William Hirth

MFA Incorporated - Inducted in 2004

William Hirth's experience growing up on a farm made him aware of the weak economic plight of farmers.  He gained a reputation as a speaker and a writer.  Educated as an attorney, Mr. Hirth decided not to practice law because he was so concerned about the unfair economic conditions.  Instead he directed his talents toward helping farmers organize.  


In 1908, Mr. Hirth published the first issue of The Missouri Farmer and Breeder - what is now Today's Farmer.  He used his editorial platform to call for the formation of farm clubs.  In the November 1911 edition, Hirth published his first article on cooperatives.  Starting with the first club formed in 1914 in Chariton County, farm clubs began to spring up across the state.  Mr. Hirth served as a clearinghouse for the clubs, collecting group orders and submitting them en masse to manufacturers for tremendous discounts.  He also encouraged farmers to market their grain and livestock cooperatively.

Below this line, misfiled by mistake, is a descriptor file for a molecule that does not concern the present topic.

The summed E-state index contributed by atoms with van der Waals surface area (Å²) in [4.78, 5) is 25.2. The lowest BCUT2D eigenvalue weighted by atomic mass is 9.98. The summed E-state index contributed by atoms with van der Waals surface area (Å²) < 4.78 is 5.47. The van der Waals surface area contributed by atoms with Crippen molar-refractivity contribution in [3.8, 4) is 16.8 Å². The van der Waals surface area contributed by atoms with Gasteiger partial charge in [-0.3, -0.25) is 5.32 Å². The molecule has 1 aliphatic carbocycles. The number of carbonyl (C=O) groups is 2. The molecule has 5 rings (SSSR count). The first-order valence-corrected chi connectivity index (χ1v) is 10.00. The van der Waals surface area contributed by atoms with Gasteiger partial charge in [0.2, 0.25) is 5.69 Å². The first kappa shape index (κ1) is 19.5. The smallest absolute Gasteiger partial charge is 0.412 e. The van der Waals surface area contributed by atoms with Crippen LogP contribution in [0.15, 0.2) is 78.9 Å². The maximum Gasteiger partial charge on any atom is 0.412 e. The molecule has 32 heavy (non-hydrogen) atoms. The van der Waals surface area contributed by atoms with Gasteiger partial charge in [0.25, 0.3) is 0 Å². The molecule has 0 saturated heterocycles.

It was the beginning of what was to become a successful farm purchasing and marketing cooperative as well as an influential farm political organization - the Missouri Farmers Association.  In less than three years MFA had nearly 50,000 members who staged a feat of organization that has never been equaled before or since.  As the founder of MFA Incorporated and as its first president, from 1914 until his death in 1940, Hirth guided MFA from meager beginnings to become the largest cooperative business in the Midwest.


visionary leadership, for nurturing the cooperative movement, belief in the power of group action, and lifelong dedication to promote the interests of farmers as a cooperative founder